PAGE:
Rewilding the Kitchen is an online/offline project embracing what we call ‘rewilding’—ingredients and food become actors with agency, activating processes that unfold as the ingredients ‘intend.’ Joori Wa Loomi is the last of three recipes and conversations included in this project. The other artists who have presented recipes and worldviews are Namliyeh and Salma Serry.
An Introduction to Joori Wa Loomi by Moza Al Matrooshi:
After the lockdown had eased, I came across a rose kombucha recipe that required a plentiful amount of petals. At the time, I was also cultivating many plants. Although restrictions had started to shift, I still felt the need to cocoon and implement restorative practices more integrally within my day-to-day flow: I felt this might be a sign to strike a friendship with a Mohammadi rose bush. I was not dismayed when it did not produce as many petals as I needed; I took what it offered, and adapted the recipe. I felt that in my practice as a pastry chef at that moment, I found the joy of being able to work with this fickle and domesticated form of nature, and play a small role in elongating its short life. Although my rose bush is in repose currently due to the heat, I tend to it thankfully and enthusiastically, while thinking about the ways it will bloom when the time is right.
For the kombucha (yields 2 litres):
200g rose petals (damask / mohammadi roses)
200ml kombucha liquid
1.5 ml water
For the cooler:
Dried lime (will be put as one slice in each glass)
- First, the kombucha needs to be started and left to ferment for a period of two weeks prior to serving.
- Dissolve the water and sugar and bring to a slow boil to make a simple syrup.
- Once the sugar syrup is ready and cooled down completely, add the rose petals. The petals can infuse overnight, or be put through a food processor until they are very fine.
- Sieve the remaining liquid and add it to the kombucha liquid and SCOBY in a sterilised container.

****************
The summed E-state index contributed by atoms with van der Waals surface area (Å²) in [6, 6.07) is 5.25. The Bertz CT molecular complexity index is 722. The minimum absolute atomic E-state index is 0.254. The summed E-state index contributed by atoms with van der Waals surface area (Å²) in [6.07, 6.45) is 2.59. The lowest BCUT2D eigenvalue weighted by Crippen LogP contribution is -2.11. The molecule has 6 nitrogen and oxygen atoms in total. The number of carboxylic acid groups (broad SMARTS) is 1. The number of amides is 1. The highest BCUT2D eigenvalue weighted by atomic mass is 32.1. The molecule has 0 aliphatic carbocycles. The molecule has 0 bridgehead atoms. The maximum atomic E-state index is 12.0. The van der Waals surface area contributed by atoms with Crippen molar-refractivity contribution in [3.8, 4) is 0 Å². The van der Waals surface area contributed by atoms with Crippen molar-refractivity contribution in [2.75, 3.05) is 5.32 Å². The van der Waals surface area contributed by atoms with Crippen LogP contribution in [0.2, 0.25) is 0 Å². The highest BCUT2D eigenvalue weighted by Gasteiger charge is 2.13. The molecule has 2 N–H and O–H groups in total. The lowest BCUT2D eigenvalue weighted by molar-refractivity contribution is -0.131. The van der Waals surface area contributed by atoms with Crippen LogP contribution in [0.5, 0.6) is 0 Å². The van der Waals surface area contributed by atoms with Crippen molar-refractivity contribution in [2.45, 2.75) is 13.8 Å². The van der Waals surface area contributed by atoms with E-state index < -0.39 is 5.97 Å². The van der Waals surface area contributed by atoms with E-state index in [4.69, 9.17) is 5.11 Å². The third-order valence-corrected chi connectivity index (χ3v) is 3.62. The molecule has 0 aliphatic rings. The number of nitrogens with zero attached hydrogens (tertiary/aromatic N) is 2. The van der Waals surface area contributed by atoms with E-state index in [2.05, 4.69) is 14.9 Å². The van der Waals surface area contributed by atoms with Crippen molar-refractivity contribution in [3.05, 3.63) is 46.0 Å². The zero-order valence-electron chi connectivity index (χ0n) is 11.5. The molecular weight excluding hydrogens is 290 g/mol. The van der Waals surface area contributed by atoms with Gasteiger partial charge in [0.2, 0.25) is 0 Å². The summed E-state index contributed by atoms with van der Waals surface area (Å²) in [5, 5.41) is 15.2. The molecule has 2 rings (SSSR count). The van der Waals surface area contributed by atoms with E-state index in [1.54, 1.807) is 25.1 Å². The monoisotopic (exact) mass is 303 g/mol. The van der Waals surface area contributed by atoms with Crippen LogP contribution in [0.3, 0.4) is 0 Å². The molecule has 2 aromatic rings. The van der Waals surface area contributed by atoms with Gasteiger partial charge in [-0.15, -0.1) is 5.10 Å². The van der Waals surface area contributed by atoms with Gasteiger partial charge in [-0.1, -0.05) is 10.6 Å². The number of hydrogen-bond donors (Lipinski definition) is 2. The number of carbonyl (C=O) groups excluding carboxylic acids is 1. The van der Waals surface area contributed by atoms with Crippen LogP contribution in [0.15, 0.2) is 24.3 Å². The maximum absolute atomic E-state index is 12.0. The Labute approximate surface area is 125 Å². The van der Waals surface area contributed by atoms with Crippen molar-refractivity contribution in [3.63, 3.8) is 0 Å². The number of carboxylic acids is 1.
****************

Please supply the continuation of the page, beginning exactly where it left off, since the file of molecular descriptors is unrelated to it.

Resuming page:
- Leave the container open with a cloth tightly wrapped on top, and let the mixture sit at room temperature for five to seven days, while checking it daily.
- Once the desired acidity of the rose mixture is reached, seal the container with its airtight lid and place in the fridge for two weeks.
- Once the kombucha is ready to serve, depending on the size of the glass, pour a portion of 75% rose kombucha syrup and top it off with 25% tonic water, adding a slice of dried lime and some ice.
Moza Al Matrooshi and I continuously find ourselves intersecting and dancing in and out of one another’s practices. In fact, with all three Rewilding the Kitchen contributors, I luckily am able to share endless and reflective conversations, which have led to such tangible collaborations. I owe much of my personal development to them.
In this particular conversation, I intended to catch up with Moza about her time in pastry school, and how she experienced it from the lens of an artist. To me, an artist journeying into culinary school felt like a radical approach to expanding on a material practice. Kitchens and culinary schools mirror the brigade system, a traditional hierarchical structure that demands discipline, precision, and rigour. I was intrigued by an artist willingly integrating this structure into their lives.
I quickly learned how much I personally fetishized this process. My idea of a controlled, militant kitchen compounded with this notion of an alternative residency space turned out to be reductive compared to the generous information and insight Moza provided. Therefore, this article shifts away from that narrow lens. She is determined to dismantle tropes not only concerning her own identity, but also how food is labelled and spoken about, particularly in the art world.
Moza is a curious, sensitive, critical, and acutely aware storyteller. She has a way of pulling you in, holding your attention, and offering you a story packed with climaxes, humour, resolutions, and unresolved questions. As an activation for Rewilding the Kitchen, The Fictional Recipe is a writing workshop Moza offers to push the recipe format into another realm- something Moza is often doing. As an opening scene to our conversation, please read this post. I have broken down the rest of our conversation into scenes below:
You’ll Never Work in the Kitchen